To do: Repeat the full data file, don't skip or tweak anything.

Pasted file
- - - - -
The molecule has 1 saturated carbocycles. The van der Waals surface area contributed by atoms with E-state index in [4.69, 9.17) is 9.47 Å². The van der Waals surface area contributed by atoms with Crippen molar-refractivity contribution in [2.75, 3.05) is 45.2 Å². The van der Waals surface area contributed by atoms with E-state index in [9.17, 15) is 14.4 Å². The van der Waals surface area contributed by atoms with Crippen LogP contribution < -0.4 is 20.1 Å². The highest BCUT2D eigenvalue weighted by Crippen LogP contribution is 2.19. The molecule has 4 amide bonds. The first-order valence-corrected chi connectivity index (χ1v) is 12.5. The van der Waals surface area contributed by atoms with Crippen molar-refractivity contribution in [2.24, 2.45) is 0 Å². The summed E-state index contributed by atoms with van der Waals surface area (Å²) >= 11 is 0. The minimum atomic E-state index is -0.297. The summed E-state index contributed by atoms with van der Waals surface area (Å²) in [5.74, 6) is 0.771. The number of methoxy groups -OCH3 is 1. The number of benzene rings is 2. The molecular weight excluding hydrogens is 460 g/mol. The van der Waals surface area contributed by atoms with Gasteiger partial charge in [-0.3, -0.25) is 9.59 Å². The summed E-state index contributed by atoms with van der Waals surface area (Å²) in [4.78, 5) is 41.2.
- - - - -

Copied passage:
The molecule has 1 saturated carbocycles. The van der Waals surface area contributed by atoms with E-state index in [4.69, 9.17) is 9.47 Å². The van der Waals surface area contributed by atoms with Crippen molar-refractivity contribution in [2.75, 3.05) is 45.2 Å². The van der Waals surface area contributed by atoms with E-state index in [9.17, 15) is 14.4 Å². The van der Waals surface area contributed by atoms with Crippen LogP contribution < -0.4 is 20.1 Å². The highest BCUT2D eigenvalue weighted by Crippen LogP contribution is 2.19. The molecule has 4 amide bonds. The first-order valence-corrected chi connectivity index (χ1v) is 12.5. The van der Waals surface area contributed by atoms with Crippen molar-refractivity contribution in [2.24, 2.45) is 0 Å². The summed E-state index contributed by atoms with van der Waals surface area (Å²) >= 11 is 0. The minimum atomic E-state index is -0.297. The summed E-state index contributed by atoms with van der Waals surface area (Å²) in [5.74, 6) is 0.771. The number of methoxy groups -OCH3 is 1. The number of benzene rings is 2. The molecular weight excluding hydrogens is 460 g/mol. The van der Waals surface area contributed by atoms with Gasteiger partial charge in [-0.3, -0.25) is 9.59 Å². The summed E-state index contributed by atoms with van der Waals surface area (Å²) in [4.78, 5) is 41.2.